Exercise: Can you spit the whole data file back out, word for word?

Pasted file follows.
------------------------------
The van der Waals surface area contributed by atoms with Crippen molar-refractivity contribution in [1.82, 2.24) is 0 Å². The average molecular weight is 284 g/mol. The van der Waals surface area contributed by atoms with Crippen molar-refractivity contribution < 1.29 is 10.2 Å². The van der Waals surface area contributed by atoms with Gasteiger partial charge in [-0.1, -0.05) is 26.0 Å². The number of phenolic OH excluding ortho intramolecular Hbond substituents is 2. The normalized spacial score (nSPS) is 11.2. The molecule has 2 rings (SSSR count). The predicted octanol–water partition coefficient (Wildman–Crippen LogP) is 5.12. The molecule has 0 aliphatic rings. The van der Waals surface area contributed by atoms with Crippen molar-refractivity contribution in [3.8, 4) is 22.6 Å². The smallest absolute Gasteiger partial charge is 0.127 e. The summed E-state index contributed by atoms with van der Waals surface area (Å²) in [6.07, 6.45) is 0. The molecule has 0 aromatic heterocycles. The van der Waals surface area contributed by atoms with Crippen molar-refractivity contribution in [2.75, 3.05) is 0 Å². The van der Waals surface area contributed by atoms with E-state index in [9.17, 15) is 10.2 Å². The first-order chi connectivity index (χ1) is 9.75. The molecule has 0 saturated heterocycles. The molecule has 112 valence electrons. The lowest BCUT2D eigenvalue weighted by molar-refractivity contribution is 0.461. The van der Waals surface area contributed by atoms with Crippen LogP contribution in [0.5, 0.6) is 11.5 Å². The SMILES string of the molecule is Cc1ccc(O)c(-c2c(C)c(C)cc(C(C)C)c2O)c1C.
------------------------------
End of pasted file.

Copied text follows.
The van der Waals surface area contributed by atoms with Crippen molar-refractivity contribution in [1.82, 2.24) is 0 Å². The average molecular weight is 284 g/mol. The van der Waals surface area contributed by atoms with Crippen molar-refractivity contribution < 1.29 is 10.2 Å². The van der Waals surface area contributed by atoms with Gasteiger partial charge in [-0.1, -0.05) is 26.0 Å². The number of phenolic OH excluding ortho intramolecular Hbond substituents is 2. The normalized spacial score (nSPS) is 11.2. The molecule has 2 rings (SSSR count). The predicted octanol–water partition coefficient (Wildman–Crippen LogP) is 5.12. The molecule has 0 aliphatic rings. The van der Waals surface area contributed by atoms with Crippen molar-refractivity contribution in [3.8, 4) is 22.6 Å². The smallest absolute Gasteiger partial charge is 0.127 e. The summed E-state index contributed by atoms with van der Waals surface area (Å²) in [6.07, 6.45) is 0. The molecule has 0 aromatic heterocycles. The van der Waals surface area contributed by atoms with Crippen molar-refractivity contribution in [2.75, 3.05) is 0 Å². The van der Waals surface area contributed by atoms with E-state index in [9.17, 15) is 10.2 Å². The first-order chi connectivity index (χ1) is 9.75. The molecule has 0 saturated heterocycles. The molecule has 112 valence electrons. The lowest BCUT2D eigenvalue weighted by molar-refractivity contribution is 0.461. The van der Waals surface area contributed by atoms with Crippen LogP contribution in [0.5, 0.6) is 11.5 Å². The SMILES string of the molecule is Cc1ccc(O)c(-c2c(C)c(C)cc(C(C)C)c2O)c1C.